Shift trading on trial

Harris contends that there’s an explanation for why he got paid for two jobs at once: On the days in question, he traded his fire department shifts to fellow firefighters so he could work at the parks department.

Shift trading is a frequent practice in fire departments, and the concept of it is legal under federal labor laws.

An unusual aspect of shift trading within fire departments is that the person who asks a colleague to cover their shift is still paid as though they worked the shift. The trades can be paid back, but it’s not required under the KCKFD union contract.

In 2015, shift trades were tracked on paper slips. The trade is also supposed to be recorded on a daily roster for each fire station and a handwritten log book that a captain is supposed to keep.

There are no trade slips showing that Harris traded his shifts away on five days during the summer of 2015 when he was scheduled to work for the fire department but also got paid for working at the parks summer camp.

A key element of Harris’ defense is that the fire department did a sloppy and haphazard job of keeping track of the paper slips that recorded shift trades.

“The fire department wanted an all-paper model (for tracking trades),” Holland said. “What I came to learn was their paper model was so they could manipulate it.”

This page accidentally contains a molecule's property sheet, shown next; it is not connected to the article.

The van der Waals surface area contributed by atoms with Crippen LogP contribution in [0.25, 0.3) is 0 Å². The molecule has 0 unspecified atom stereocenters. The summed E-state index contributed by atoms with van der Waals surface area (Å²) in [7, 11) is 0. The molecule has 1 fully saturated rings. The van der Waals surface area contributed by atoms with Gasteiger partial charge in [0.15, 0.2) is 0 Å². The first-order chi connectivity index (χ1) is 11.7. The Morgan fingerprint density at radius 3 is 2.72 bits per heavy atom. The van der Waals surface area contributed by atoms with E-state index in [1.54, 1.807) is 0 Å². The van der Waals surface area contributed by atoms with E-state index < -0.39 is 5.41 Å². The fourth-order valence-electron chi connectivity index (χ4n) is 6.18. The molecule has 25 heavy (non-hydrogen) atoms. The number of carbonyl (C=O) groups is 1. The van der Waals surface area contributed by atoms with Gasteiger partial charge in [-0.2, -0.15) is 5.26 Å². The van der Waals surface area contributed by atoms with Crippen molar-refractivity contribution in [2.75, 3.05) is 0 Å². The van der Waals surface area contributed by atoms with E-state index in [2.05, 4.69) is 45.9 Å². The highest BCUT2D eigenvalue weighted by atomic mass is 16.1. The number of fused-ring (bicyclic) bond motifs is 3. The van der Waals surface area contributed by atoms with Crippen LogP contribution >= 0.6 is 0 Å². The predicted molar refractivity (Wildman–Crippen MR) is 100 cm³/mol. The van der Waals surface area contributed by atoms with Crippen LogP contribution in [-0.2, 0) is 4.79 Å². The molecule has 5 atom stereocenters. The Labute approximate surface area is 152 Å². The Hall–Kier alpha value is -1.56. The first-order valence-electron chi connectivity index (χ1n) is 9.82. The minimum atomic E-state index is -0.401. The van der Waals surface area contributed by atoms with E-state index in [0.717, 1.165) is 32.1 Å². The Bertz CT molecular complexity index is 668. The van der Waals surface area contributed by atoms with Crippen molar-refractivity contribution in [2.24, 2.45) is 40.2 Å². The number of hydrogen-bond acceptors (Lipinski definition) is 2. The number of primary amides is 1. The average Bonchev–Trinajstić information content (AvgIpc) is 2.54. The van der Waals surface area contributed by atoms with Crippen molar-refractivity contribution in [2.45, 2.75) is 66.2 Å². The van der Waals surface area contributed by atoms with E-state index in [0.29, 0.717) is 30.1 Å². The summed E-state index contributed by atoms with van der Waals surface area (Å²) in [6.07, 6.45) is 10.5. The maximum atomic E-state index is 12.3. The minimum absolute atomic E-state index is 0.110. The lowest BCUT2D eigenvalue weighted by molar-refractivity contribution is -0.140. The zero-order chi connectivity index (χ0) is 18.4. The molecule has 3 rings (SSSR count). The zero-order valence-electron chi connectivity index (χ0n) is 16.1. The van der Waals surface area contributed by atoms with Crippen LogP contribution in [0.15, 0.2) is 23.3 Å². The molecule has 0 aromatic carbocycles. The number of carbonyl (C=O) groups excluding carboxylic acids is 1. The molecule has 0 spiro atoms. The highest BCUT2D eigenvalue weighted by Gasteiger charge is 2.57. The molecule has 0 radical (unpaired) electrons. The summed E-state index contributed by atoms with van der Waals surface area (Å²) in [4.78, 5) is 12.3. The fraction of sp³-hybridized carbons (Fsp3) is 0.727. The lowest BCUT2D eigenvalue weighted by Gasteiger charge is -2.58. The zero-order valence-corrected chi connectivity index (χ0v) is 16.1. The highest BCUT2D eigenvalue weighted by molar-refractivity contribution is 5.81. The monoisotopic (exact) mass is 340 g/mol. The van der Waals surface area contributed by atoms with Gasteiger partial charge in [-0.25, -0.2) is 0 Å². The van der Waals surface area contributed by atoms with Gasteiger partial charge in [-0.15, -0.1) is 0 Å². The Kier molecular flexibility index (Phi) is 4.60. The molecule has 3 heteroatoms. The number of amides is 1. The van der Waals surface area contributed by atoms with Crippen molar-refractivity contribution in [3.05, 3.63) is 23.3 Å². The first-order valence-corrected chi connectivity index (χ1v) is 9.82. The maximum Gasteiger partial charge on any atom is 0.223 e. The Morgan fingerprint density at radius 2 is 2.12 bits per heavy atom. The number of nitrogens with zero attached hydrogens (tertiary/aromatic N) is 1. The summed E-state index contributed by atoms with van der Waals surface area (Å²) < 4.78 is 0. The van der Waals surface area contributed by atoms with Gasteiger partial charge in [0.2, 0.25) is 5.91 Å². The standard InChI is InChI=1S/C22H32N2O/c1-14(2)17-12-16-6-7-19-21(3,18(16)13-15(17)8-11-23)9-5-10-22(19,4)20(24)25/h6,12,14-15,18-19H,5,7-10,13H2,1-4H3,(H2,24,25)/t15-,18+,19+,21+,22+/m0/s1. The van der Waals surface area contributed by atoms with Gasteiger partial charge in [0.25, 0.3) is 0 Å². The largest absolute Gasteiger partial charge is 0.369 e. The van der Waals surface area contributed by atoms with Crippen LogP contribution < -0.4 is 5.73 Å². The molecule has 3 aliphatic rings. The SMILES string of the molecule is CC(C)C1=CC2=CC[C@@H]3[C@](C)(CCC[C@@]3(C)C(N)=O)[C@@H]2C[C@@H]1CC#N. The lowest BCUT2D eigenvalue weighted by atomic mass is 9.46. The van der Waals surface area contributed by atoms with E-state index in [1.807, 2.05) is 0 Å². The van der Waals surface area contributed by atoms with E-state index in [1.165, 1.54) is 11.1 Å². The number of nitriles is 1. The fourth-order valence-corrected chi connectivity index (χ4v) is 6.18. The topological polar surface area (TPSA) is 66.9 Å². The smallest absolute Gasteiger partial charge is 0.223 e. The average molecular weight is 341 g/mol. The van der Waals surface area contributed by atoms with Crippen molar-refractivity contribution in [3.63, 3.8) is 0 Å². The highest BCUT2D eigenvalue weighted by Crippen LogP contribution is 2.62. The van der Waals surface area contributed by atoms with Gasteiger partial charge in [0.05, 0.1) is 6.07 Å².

Several witnesses have testified that trade slips were often lost, ripped up or not even submitted for some trades.

Jones, the former fire chief, testified that the KCKFD’s system for tracking trades was accurate and that he did not know of captains ripping up the slips.

“I don’t have knowledge of that,” Jones testified. “During my tenure, it would be inappropriate and a violation of policy and the (union) contract.”

Unified Government Legislative Auditor Tom Wiss analyzed shift trading in 2016. It showed there were errors in the record-keeping, but not often.

Ryan Denk, the attorney representing the Unified Government, walked Jones through the records on several days in which Harris was listed as working at both the fire department and the parks department in 2014 and 2015. Harris was listed on the roster and the captain’s log book as working; his name didn’t show up in a log recording shift trades.

Denk questioned the probability that records were botched for Harris on each day.

“If Mr. Harris’ claim is to be believed that he was trading time on the days in question, we would have triplicate failures on all 11 of those days,” Denk said to Jones. “Would you agree?”

“Yes,” Jones replied. He added later, “I believe there would be a very low probability for that to occur.”

Holland suggested shift records in KCKFD were sloppy because Unified Government human resources does not manage the process.

“Here’s the biggest problem with time trading….it’s not controlled by human resources, it’s not controlled by command staff,” Holland testified. “It’s controlled by the union.”